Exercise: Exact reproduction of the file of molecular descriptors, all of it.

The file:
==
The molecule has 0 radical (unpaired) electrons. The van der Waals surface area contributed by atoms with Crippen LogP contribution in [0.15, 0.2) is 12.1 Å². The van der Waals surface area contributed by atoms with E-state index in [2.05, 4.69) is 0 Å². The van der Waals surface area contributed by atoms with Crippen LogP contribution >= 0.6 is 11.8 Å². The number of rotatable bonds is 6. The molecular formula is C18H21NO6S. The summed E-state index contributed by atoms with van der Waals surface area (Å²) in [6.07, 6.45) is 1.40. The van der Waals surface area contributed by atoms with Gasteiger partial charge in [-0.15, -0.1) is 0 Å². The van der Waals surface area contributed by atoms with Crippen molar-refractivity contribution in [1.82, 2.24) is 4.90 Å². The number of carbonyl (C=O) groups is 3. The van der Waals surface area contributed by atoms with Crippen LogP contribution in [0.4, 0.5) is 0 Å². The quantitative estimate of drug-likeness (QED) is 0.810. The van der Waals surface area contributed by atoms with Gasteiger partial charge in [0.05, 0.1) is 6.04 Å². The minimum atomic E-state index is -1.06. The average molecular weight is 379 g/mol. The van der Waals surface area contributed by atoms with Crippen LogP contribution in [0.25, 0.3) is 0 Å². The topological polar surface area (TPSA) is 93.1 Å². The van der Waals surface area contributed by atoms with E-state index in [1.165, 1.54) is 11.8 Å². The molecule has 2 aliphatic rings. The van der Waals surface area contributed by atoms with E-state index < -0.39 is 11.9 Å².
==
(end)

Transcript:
The molecule has 0 radical (unpaired) electrons. The van der Waals surface area contributed by atoms with Crippen LogP contribution in [0.15, 0.2) is 12.1 Å². The van der Waals surface area contributed by atoms with E-state index in [2.05, 4.69) is 0 Å². The van der Waals surface area contributed by atoms with Crippen LogP contribution >= 0.6 is 11.8 Å². The number of rotatable bonds is 6. The molecular formula is C18H21NO6S. The summed E-state index contributed by atoms with van der Waals surface area (Å²) in [6.07, 6.45) is 1.40. The van der Waals surface area contributed by atoms with Gasteiger partial charge in [-0.15, -0.1) is 0 Å². The van der Waals surface area contributed by atoms with Crippen molar-refractivity contribution in [1.82, 2.24) is 4.90 Å². The number of carbonyl (C=O) groups is 3. The van der Waals surface area contributed by atoms with Crippen LogP contribution in [0.4, 0.5) is 0 Å². The quantitative estimate of drug-likeness (QED) is 0.810. The van der Waals surface area contributed by atoms with Gasteiger partial charge in [0.05, 0.1) is 6.04 Å². The minimum atomic E-state index is -1.06. The average molecular weight is 379 g/mol. The van der Waals surface area contributed by atoms with Crippen LogP contribution in [0.25, 0.3) is 0 Å². The topological polar surface area (TPSA) is 93.1 Å². The van der Waals surface area contributed by atoms with E-state index in [1.165, 1.54) is 11.8 Å². The molecule has 2 aliphatic rings. The van der Waals surface area contributed by atoms with E-state index < -0.39 is 11.9 Å².